Many Longwood Gardens employees and volunteers who have access to the nooks and crannies of the Peirce–du Pont House are puzzled to find a cement floor in the south attic over the old part built by the Peirces in 1730. Why would anyone put such heavy material over a living space? Everyone seems to have a theory and all are different. Certainly someone at Longwood Gardens knows for sure, but I have not yet found them. Meanwhile, I am free to speculate on my own just for fun.
For a while, a window sash was missing from an attic dormer window that was noticed by an occasional observant visitor. We were told to tell them Longwood management was aware of the situation, and that rain coming in would do no harm, no doubt because the cement floor would not warp or rot. That’s the advantage of cement. I suspect the sash was purposely removed to provide ventilation from the outside through the doorway that opens into the third-floor balcony overlooking the central conservatory. (I was standing in that doorway to take the photo above.)
When I did a Google search on cement attic floors, I found they were not as unusual as I expected. Several references were questions from people living in very old houses who were asking how to insulate a cement attic floor. (Answer: not easily.) After my shift, I went up to the attic with my flashlight to investigate further. (I am using “cement” and “concrete” interchangeably, but I think it is all concrete for strength and economy. “Cement” was used in the Google references.)
Around the opening of the stairs going up, I could see the edge of the cement, covered with wood molding, which appeared to be a couple of inches thick. The slab seems to be bonded tightly to the brick walls on the sides. (I was looking for a slope and a place for drainage. I found neither.)
The roof over all of this is of wood shakes, but there is no underlay of plywood or tar roofing paper. (I am using the common meaning of “shake” for wooden shingles. “Shake” properly refers to the horizontal boards the shingles are nailed to, prominent in the photo, not the shingles themselves.) Looking up, I was seeing the underside of the shakes which fit together very accurately. No sunlight came through any cracks. Wood shakes are expected to swell as they get wet, closing off any cracks, but I could see no cracks even on a dry, sunny day. The shakes were recently replaced and still look new on their underside.
So, my theory is that the cement floor is really part of the roof system. Small amounts of water are expected to get through the shakes where it simply pools on the floor as on a sidewalk. The water soon dries with a little ventilation.
The floor, presumably dating from the original construction in 1730, has no visible cracks, although they may have been repaired when the House was repurposed as a museum and office space in 1995. (On the photo. you can see the Y-shaped steel cables added at the restoration to keep the north-south walls from bowing out. The square of railings on the right are around the tightly-wound stairway coming up from the floor below.)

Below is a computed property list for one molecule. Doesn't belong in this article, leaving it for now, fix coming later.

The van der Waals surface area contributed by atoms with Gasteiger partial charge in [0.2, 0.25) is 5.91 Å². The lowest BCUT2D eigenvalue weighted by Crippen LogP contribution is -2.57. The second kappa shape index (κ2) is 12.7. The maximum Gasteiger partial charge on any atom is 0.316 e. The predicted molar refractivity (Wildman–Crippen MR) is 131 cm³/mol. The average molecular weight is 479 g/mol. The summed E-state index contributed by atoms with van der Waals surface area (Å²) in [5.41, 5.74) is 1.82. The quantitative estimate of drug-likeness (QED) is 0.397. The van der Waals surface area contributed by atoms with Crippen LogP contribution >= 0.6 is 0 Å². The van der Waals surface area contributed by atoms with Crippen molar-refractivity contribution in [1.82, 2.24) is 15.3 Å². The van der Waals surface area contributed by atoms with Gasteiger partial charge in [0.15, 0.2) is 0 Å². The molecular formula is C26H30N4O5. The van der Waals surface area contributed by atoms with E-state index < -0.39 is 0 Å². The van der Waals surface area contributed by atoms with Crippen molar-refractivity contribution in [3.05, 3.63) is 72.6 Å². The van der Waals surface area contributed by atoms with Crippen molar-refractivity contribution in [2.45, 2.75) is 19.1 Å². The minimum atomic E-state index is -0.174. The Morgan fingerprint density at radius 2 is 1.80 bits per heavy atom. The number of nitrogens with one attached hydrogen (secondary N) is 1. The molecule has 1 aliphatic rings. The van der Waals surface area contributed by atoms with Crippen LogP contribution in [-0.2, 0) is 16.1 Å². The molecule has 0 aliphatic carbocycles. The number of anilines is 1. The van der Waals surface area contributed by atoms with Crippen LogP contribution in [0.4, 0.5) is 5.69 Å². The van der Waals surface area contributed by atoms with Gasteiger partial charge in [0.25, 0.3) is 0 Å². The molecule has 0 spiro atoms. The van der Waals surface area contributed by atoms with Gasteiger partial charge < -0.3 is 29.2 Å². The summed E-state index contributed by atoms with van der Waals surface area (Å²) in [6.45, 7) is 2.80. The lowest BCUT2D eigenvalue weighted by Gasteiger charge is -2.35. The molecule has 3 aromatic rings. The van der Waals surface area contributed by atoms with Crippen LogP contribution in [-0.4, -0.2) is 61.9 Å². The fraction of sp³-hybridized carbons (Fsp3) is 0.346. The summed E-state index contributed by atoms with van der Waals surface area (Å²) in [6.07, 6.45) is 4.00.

Cement must have seemed high-tech in those days before waterproof plywood, Tyvek, water-impermeable polyethylene sheets, and even simple tar paper. Pouring all that by hand up on the third floor must have made for a busy and exhausting day.
My next step is to go up again with a level and examine the edge more thoroughly. Is it tilted to one side to drain off any water that accumulates more than a puddle? If I am ever there during a downpour, I will certainly go up to see what is happening. I will take a small brush to see if it is properly concrete (cement with stones) as I would expect from the thrifty Quaker Peirces. I would also like to know if the cement was poured over a wooden sub-floor. We occasionally get visitors very knowledgeable about old house construction, and I will discuss it with them. Part of the fascination of old houses is guessing what is original construction and what has been renovated even a hundred years ago.
I will also look for books on old house construction. I do not believe the features of the Peirce House, as it was then in 1730, were unique. Building a house by hand with a family waiting is no time for experimentation.
Maybe I should call Dave Hall from our class. He became a successful architect in St. Paul. His specialty was designing jails, so he must know a lot about cement.
W. C. Fields once said, “Women are like elephants. I like to look at them, but I wouldn’t want to own one.” I feel the same about old houses. Volunteering at Longwood’s Peirce-du Pont House is perfect. I feel as if I own it, but I am grateful not to. I am encouraged to explore all over it, but I am never expected to fix anything or even pay for any maintenance.
Sometime this summer, I hope to visit the Owen House in Lansdowne (see posting) that was also built in the 1730s, and see if I can find out about their roof, although from the photos, it seems now to be of standard three-tab asphalt shingles.
I would be glad to hear from anyone with special knowledge of very old house construction.